Song of the Thin Man [50 Films Older Than Me #9]

Just lately, it was my birthday! And to add to all the real life goals and challenges that that brings, I’ve created at least one as it relates to movies and this blog–watch a film I’ve never seen before which came out in each year of the fifty years before I was born, and then write a bit about it.  This is Post #9.

Spoilers ahead.  

Song of the Thin Man

Directed by Edward Buzzell

Release Year:  1947 (23 years before I was born)

What it is about:  Married and sleuthing couple Nick and Nora Charles get involved in a mystery involving the death of a jazz bandleader, Tommy Drake. The owner of the gambling cruise ship he was playing on, Phil Brant, is the prime suspect, but the Charles’ investigations reveal other suspects. Central to much of it is a talented but disturbed clarinet player, Buddy Hollis, and the singer in the band, Fran Page, who ends up being a second murder victim. In the end, Nick brings all the suspects back on the boat under the pretense of having a supposedly recovered Buddy Hollis announce who committed the initial murder. This works in revealing the killer to be businessman Mitchell Talbin who killed Brant because the bandleader was having an affair with his wife.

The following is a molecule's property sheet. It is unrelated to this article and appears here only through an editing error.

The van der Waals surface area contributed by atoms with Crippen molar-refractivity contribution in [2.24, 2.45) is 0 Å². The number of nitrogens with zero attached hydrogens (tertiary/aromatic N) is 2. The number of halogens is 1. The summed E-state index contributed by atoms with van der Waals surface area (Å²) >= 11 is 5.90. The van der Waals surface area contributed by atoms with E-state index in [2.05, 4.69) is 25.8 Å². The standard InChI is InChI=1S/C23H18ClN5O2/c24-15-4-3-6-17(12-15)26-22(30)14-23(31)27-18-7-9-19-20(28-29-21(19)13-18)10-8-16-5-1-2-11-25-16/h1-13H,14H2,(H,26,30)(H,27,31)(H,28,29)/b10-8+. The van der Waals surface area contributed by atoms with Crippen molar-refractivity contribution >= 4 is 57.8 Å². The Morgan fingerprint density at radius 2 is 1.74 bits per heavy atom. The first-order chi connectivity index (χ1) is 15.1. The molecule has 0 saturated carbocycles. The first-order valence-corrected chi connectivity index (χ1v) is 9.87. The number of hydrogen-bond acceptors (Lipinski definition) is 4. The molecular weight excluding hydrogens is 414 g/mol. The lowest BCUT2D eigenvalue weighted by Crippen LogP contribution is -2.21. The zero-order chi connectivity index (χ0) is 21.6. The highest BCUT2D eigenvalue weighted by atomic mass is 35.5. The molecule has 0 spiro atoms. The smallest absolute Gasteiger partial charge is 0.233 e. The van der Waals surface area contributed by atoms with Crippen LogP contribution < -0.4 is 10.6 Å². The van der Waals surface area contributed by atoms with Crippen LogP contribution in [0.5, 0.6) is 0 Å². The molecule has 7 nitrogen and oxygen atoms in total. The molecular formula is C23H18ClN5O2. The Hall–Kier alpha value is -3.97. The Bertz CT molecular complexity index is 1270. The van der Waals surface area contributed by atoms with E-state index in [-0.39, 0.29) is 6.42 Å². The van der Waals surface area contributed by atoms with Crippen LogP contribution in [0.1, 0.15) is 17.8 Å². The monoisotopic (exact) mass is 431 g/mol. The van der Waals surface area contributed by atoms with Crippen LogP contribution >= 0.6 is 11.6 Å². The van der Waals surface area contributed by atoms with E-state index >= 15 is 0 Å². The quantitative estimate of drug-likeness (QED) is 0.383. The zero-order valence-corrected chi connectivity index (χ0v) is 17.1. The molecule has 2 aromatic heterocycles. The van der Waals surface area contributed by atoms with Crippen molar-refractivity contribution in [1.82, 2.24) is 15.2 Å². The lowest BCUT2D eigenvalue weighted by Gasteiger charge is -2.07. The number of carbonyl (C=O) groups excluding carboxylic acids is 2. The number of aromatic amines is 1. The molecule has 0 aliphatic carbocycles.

Starring William Powell as Nick Charles and Myrna Loy as Nora Charles. Suspects in the murder include Bruce Cowling as Brant, Jayne Meadows as Brant’s love Janet, Ralph Morgan as Janet’s unhappy father David, Don Taylor as Buddy Hollis, William Bishop as gangster Al Amboy, Gloria Grahame as Fran Page, Keenan Wynn as Krause (another musician) and Leon Ames as Mitchell Talbin. Phillip Reed is murder victim Tommy Drake. A young Dean Stockwell (he was 11 when the movie was released) plays Nick and Nora’s son, Nick jr.

My impressions of this movie before I watched it:  I’ve been familiar with the Thin Man movies by reputation, mostly. I remember watching one (maybe the original?) a long time ago, and I knew that they are light-hearted romantic mysteries featuring Nick Charles drinking a lot of alcohol.